Their activism drove the government in Bucharest to repeal its decree, energizing citizens in similarly situated Bulgaria, just a few hundred miles to the southwest.
Hundreds of Bulgarians gathered around the Romanian embassy in Sofia to express their support for the Romanian demonstrations. Many expressed hope that someday, they might use freedom of expression to stare down corruption in their country, as well.
In an appreciative response, Romanian activists projected an image of interlocked hands on a Bucharest building accompanied by the words “thank you Bulgaria” and “#StopTheStealing.”
The messages of solidarity point to a united fight in Romania and Bulgaria against corruption, a mainstay of the two Balkan countries since they emerged from behind the Iron Curtain in the later stages of the 20th century. In both countries, citizens have felt the consequences of corruption at the government’s highest levels—both economically and in daily life, where paying bribes for university grades, electricity, and even medical treatment is standard practice.
Capitalism—but with corruption
When Bulgaria and Romania joined the EU on the same day in 2007, there was hope among the people of the two countries that Brussels would be successful in forcing their governments to rein in government theft and clamp down on a tradition of low-level corruption by completing a Cooperation and Verification Mechanism (CVM) process.
But in these two countries, as in many of the Balkan states, the fight against corruption has faced strong headwinds.
In 2015, an investigation into a nightclub fire which killed 64 people in Romania’s capital found corruption related to the granting of the club’s license to be a primary cause of the deadly fire. The resulting protests and mounting public pressure led Victor Ponta, the former Prime Minister and leader of the Social Democratic Party (PSD) implicated in the granting of the license, to resign in November 2015.
In 2014, Bulgaria’s country’s fourth largest bank, Corporate Commercial Bank, underwent a bank run which many believe was engineered by a clan of senior-level government officials. The bank ultimately collapsed, causing a financial crisis in the country and widespread economic hardship for Bulgarian citizens.
Even Bulgarian government commissions created to target corruption have come under fire from Brussels for their graft.
In 2013, the chairman of one of Bulgaria’s prominent anti-corruption authorities, the Commission on Prevention and Ascertainment of Conflict of Interest (CPACI), was found to be compiling instructions on delaying and hiding cases of corruption brought to his commission.
Bulgaria was ranked as the EU’s most corrupt country in the Transparency International’s most recent Corruption Perceptions Index.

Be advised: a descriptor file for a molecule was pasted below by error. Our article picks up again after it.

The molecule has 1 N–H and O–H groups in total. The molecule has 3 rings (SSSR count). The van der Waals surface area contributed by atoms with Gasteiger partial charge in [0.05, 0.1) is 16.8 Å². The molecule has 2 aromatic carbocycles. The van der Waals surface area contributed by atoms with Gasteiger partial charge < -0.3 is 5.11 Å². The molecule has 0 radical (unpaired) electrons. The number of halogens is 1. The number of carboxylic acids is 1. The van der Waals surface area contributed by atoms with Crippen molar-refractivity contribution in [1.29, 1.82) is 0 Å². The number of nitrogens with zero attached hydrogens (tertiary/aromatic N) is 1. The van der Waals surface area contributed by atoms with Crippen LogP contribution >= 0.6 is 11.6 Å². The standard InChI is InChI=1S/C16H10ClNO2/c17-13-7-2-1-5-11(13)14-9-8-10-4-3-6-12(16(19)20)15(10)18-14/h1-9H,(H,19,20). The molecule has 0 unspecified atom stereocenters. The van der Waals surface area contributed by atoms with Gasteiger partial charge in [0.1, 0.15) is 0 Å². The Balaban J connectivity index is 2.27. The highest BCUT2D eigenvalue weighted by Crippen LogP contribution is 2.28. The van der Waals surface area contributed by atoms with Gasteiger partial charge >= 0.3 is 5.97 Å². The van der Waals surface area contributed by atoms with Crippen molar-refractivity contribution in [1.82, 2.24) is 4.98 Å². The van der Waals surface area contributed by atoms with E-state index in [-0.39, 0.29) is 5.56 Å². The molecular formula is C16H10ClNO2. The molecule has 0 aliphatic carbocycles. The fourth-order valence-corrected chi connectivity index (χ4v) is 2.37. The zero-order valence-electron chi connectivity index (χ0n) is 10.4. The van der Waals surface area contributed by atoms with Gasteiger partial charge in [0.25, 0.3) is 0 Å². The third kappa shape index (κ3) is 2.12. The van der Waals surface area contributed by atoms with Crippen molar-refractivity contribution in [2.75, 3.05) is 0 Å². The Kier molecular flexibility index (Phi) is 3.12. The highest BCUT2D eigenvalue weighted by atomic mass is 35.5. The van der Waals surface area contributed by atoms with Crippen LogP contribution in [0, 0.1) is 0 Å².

It is in this context—of unchecked graft and an embittered population—that Romania might have inspired the people of Bulgaria and the rest of the Balkans to finally push for reforms.
A last straw in Bucharest?
Last month, with less than a month in office under their belts, a new Romanian cabinet issued a late-night emergency decree decriminalizing cases of public misconduct resulting in financial damages of less than 200,000 lei, or roughly $47,000 USD.
The decree and a second proposal, which would pardon those serving sentences of five years or less for certain crimes, were conveniently designed to help Social Democratic Party (PSD) leader Liviu Dragnea, facing two prison sentences after his conviction for electoral fraud in 2015.
Romanian Prime Minister and Dragnea supporter Sorin Grindeanu claimed he was pushing the measures to alleviate “prison overcrowding.”
Thousands of Romanians gathered Jan. 31 in front of the Romanian Government’s headquarters in Victoriei Square to protest the emergency ordinance. On Sunday February 5th, even after the emergency order was rescinded, thousands turned into half a million protesters nationwide in the country’s largest anti-corruption protests since the fall of communism.
The political pressure of the ongoing demonstrations, which drew 70,000 protesters a week after Sunday’s mass protest, led to the justice minister’s resignation and, most recently, to a plan to hold a national referendum on anti-corruption reforms. Those who have remained in the streets have called for further resignations and for punishments to be handed out to Grindeanu and others convicted of misconduct.
Will Sofia stand up?
In Bulgaria, there haven’t been mass protests. But the country’s people have been waging their own battle on corruption. Many viewed Rumen Radev’s resounding November victory in the presidential election as a clear sign that Bulgarians had grown weary of the political establishment’s graft.
Radev, an independent candidate supported by the Bulgarian Socialist Party, ran largely on a pledge to tackle corruption. And he seems keen to deliver on his promises.
Ten days after Radev’s inauguration, the new president vetoed the New Concessions Act, which would have added regulations to business in the natural resources industry and, according to many across the political spectrum, would have paved new avenues of corruption.
EU leaders, for their part, have consistently reminded Bulgarians of their government’s shortcomings in reducing a national epidemic of corruption.
In its most recent report on its anti-corruption efforts, the EU reiterated Bulgaria’s “very limited track record of concrete cases leading to final convictions in court regarding high-level corruption…”
The impacts of corruption are felt in almost every aspect of life in Bulgaria and Romania, making any struggle for honesty both potentially rewarding, and extremely difficult.
Today, leaders in both countries are being faced with resolute challenges to their corrupt traditions, a trend that they should expect to continue into the future.